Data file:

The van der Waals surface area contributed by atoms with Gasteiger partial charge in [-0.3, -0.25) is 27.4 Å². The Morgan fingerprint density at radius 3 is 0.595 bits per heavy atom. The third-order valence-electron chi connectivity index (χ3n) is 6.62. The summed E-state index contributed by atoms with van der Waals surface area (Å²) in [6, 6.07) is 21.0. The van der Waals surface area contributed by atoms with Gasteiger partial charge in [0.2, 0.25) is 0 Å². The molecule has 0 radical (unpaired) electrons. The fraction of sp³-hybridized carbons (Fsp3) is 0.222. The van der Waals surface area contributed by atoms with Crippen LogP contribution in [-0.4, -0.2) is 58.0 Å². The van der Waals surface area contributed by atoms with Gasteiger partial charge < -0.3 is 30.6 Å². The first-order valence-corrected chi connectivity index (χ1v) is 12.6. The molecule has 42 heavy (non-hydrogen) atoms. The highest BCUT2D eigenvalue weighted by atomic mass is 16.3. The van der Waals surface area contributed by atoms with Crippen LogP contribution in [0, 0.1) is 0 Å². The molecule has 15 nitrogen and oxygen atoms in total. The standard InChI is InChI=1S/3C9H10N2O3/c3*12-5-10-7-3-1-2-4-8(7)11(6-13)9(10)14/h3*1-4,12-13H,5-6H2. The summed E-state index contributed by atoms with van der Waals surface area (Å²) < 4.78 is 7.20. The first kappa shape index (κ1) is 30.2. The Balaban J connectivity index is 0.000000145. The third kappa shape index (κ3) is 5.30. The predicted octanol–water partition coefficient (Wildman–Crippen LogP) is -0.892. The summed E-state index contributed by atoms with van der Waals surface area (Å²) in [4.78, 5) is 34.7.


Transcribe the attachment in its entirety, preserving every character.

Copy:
The van der Waals surface area contributed by atoms with Gasteiger partial charge in [-0.3, -0.25) is 27.4 Å². The Morgan fingerprint density at radius 3 is 0.595 bits per heavy atom. The third-order valence-electron chi connectivity index (χ3n) is 6.62. The summed E-state index contributed by atoms with van der Waals surface area (Å²) in [6, 6.07) is 21.0. The van der Waals surface area contributed by atoms with Gasteiger partial charge in [0.2, 0.25) is 0 Å². The molecule has 0 radical (unpaired) electrons. The fraction of sp³-hybridized carbons (Fsp3) is 0.222. The van der Waals surface area contributed by atoms with Crippen LogP contribution in [-0.4, -0.2) is 58.0 Å². The van der Waals surface area contributed by atoms with Gasteiger partial charge < -0.3 is 30.6 Å². The first-order valence-corrected chi connectivity index (χ1v) is 12.6. The molecule has 42 heavy (non-hydrogen) atoms. The highest BCUT2D eigenvalue weighted by atomic mass is 16.3. The van der Waals surface area contributed by atoms with Crippen LogP contribution in [0, 0.1) is 0 Å². The molecule has 15 nitrogen and oxygen atoms in total. The standard InChI is InChI=1S/3C9H10N2O3/c3*12-5-10-7-3-1-2-4-8(7)11(6-13)9(10)14/h3*1-4,12-13H,5-6H2. The summed E-state index contributed by atoms with van der Waals surface area (Å²) < 4.78 is 7.20. The first kappa shape index (κ1) is 30.2. The Balaban J connectivity index is 0.000000145. The third kappa shape index (κ3) is 5.30. The predicted octanol–water partition coefficient (Wildman–Crippen LogP) is -0.892. The summed E-state index contributed by atoms with van der Waals surface area (Å²) in [4.78, 5) is 34.7.